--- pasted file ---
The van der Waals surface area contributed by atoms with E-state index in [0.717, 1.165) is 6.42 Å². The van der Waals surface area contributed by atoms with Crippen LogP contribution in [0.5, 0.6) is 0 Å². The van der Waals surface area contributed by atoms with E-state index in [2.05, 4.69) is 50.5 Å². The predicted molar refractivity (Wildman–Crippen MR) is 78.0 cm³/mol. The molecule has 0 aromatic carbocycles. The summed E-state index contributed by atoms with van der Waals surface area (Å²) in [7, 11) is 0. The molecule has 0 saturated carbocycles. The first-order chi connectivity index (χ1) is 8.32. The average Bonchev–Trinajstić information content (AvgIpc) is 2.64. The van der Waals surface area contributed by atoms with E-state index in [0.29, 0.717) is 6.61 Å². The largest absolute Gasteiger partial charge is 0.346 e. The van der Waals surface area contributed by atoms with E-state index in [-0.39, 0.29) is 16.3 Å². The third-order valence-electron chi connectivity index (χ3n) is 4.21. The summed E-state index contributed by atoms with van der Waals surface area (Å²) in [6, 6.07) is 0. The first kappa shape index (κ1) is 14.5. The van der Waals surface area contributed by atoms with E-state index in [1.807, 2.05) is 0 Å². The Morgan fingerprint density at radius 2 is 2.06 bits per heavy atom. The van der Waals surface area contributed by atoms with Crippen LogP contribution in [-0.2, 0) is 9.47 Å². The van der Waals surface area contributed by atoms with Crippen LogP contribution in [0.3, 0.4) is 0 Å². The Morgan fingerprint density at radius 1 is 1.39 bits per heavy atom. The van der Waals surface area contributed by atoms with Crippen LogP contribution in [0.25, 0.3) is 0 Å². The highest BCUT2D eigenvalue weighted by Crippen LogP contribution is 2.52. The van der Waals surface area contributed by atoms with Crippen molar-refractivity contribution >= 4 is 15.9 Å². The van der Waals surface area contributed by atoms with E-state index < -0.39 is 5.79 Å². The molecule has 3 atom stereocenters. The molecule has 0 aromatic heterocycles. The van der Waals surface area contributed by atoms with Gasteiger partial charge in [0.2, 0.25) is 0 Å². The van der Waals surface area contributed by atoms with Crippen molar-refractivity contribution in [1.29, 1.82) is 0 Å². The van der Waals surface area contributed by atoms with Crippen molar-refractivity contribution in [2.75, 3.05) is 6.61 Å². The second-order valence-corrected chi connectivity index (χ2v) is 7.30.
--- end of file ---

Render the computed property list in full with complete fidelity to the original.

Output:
The van der Waals surface area contributed by atoms with E-state index in [0.717, 1.165) is 6.42 Å². The van der Waals surface area contributed by atoms with Crippen LogP contribution in [0.5, 0.6) is 0 Å². The van der Waals surface area contributed by atoms with E-state index in [2.05, 4.69) is 50.5 Å². The predicted molar refractivity (Wildman–Crippen MR) is 78.0 cm³/mol. The molecule has 0 aromatic carbocycles. The summed E-state index contributed by atoms with van der Waals surface area (Å²) in [7, 11) is 0. The molecule has 0 saturated carbocycles. The first-order chi connectivity index (χ1) is 8.32. The average Bonchev–Trinajstić information content (AvgIpc) is 2.64. The van der Waals surface area contributed by atoms with E-state index in [0.29, 0.717) is 6.61 Å². The largest absolute Gasteiger partial charge is 0.346 e. The van der Waals surface area contributed by atoms with E-state index in [-0.39, 0.29) is 16.3 Å². The third-order valence-electron chi connectivity index (χ3n) is 4.21. The summed E-state index contributed by atoms with van der Waals surface area (Å²) in [6, 6.07) is 0. The first kappa shape index (κ1) is 14.5. The van der Waals surface area contributed by atoms with E-state index in [1.807, 2.05) is 0 Å². The Morgan fingerprint density at radius 2 is 2.06 bits per heavy atom. The van der Waals surface area contributed by atoms with Crippen LogP contribution in [-0.2, 0) is 9.47 Å². The van der Waals surface area contributed by atoms with Crippen LogP contribution in [0.3, 0.4) is 0 Å². The Morgan fingerprint density at radius 1 is 1.39 bits per heavy atom. The van der Waals surface area contributed by atoms with Crippen LogP contribution in [0.25, 0.3) is 0 Å². The highest BCUT2D eigenvalue weighted by Crippen LogP contribution is 2.52. The van der Waals surface area contributed by atoms with Crippen molar-refractivity contribution >= 4 is 15.9 Å². The van der Waals surface area contributed by atoms with E-state index < -0.39 is 5.79 Å². The molecule has 3 atom stereocenters. The molecule has 0 aromatic heterocycles. The van der Waals surface area contributed by atoms with Gasteiger partial charge in [0.2, 0.25) is 0 Å². The van der Waals surface area contributed by atoms with Crippen molar-refractivity contribution in [1.29, 1.82) is 0 Å². The van der Waals surface area contributed by atoms with Crippen molar-refractivity contribution in [2.75, 3.05) is 6.61 Å². The second-order valence-corrected chi connectivity index (χ2v) is 7.30.